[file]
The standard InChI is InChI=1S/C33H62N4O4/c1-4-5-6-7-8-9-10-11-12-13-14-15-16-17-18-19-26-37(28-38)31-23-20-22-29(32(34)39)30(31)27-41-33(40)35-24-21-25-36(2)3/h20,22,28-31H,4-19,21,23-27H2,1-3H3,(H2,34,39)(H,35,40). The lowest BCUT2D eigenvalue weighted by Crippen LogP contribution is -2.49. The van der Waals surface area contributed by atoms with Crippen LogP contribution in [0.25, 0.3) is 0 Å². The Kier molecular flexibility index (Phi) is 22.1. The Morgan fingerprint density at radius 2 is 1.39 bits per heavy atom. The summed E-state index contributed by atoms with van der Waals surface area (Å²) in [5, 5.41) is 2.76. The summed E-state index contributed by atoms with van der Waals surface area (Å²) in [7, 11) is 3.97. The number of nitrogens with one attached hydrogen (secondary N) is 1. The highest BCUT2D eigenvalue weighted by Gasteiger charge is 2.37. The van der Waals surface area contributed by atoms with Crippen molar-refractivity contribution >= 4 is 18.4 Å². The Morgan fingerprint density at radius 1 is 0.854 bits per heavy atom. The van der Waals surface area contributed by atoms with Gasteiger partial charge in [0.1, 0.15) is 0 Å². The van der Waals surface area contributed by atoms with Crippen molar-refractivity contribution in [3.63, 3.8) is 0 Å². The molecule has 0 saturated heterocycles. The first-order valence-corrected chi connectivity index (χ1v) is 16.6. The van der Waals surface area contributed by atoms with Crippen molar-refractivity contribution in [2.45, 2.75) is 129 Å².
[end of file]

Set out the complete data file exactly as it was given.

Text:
The standard InChI is InChI=1S/C33H62N4O4/c1-4-5-6-7-8-9-10-11-12-13-14-15-16-17-18-19-26-37(28-38)31-23-20-22-29(32(34)39)30(31)27-41-33(40)35-24-21-25-36(2)3/h20,22,28-31H,4-19,21,23-27H2,1-3H3,(H2,34,39)(H,35,40). The lowest BCUT2D eigenvalue weighted by Crippen LogP contribution is -2.49. The van der Waals surface area contributed by atoms with Crippen LogP contribution in [0.25, 0.3) is 0 Å². The Kier molecular flexibility index (Phi) is 22.1. The Morgan fingerprint density at radius 2 is 1.39 bits per heavy atom. The summed E-state index contributed by atoms with van der Waals surface area (Å²) in [5, 5.41) is 2.76. The summed E-state index contributed by atoms with van der Waals surface area (Å²) in [7, 11) is 3.97. The number of nitrogens with one attached hydrogen (secondary N) is 1. The highest BCUT2D eigenvalue weighted by Gasteiger charge is 2.37. The van der Waals surface area contributed by atoms with Crippen molar-refractivity contribution >= 4 is 18.4 Å². The Morgan fingerprint density at radius 1 is 0.854 bits per heavy atom. The van der Waals surface area contributed by atoms with Gasteiger partial charge in [0.1, 0.15) is 0 Å². The van der Waals surface area contributed by atoms with Crippen molar-refractivity contribution in [3.63, 3.8) is 0 Å². The molecule has 0 saturated heterocycles. The first-order valence-corrected chi connectivity index (χ1v) is 16.6. The van der Waals surface area contributed by atoms with Crippen molar-refractivity contribution in [2.45, 2.75) is 129 Å².